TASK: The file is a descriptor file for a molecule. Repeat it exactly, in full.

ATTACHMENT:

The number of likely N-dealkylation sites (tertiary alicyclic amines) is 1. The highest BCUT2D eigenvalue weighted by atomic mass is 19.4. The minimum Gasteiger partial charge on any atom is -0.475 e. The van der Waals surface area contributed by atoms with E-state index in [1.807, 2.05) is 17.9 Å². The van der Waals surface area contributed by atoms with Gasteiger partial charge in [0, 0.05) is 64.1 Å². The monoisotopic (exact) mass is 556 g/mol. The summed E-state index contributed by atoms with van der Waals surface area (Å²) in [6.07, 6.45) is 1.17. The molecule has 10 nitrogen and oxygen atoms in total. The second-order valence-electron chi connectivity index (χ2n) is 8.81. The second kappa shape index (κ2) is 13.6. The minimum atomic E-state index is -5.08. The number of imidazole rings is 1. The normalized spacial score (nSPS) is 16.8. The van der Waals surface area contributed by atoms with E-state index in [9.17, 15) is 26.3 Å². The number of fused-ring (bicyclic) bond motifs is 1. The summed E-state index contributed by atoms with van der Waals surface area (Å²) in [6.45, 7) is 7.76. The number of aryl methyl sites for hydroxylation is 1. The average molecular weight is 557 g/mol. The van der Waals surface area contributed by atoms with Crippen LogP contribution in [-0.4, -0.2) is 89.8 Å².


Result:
The number of likely N-dealkylation sites (tertiary alicyclic amines) is 1. The highest BCUT2D eigenvalue weighted by atomic mass is 19.4. The minimum Gasteiger partial charge on any atom is -0.475 e. The van der Waals surface area contributed by atoms with E-state index in [1.807, 2.05) is 17.9 Å². The van der Waals surface area contributed by atoms with Gasteiger partial charge in [0, 0.05) is 64.1 Å². The monoisotopic (exact) mass is 556 g/mol. The summed E-state index contributed by atoms with van der Waals surface area (Å²) in [6.07, 6.45) is 1.17. The molecule has 10 nitrogen and oxygen atoms in total. The second-order valence-electron chi connectivity index (χ2n) is 8.81. The second kappa shape index (κ2) is 13.6. The minimum atomic E-state index is -5.08. The number of imidazole rings is 1. The normalized spacial score (nSPS) is 16.8. The van der Waals surface area contributed by atoms with E-state index in [9.17, 15) is 26.3 Å². The number of fused-ring (bicyclic) bond motifs is 1. The summed E-state index contributed by atoms with van der Waals surface area (Å²) in [6.45, 7) is 7.76. The number of aryl methyl sites for hydroxylation is 1. The average molecular weight is 557 g/mol. The van der Waals surface area contributed by atoms with Crippen LogP contribution in [-0.4, -0.2) is 89.8 Å².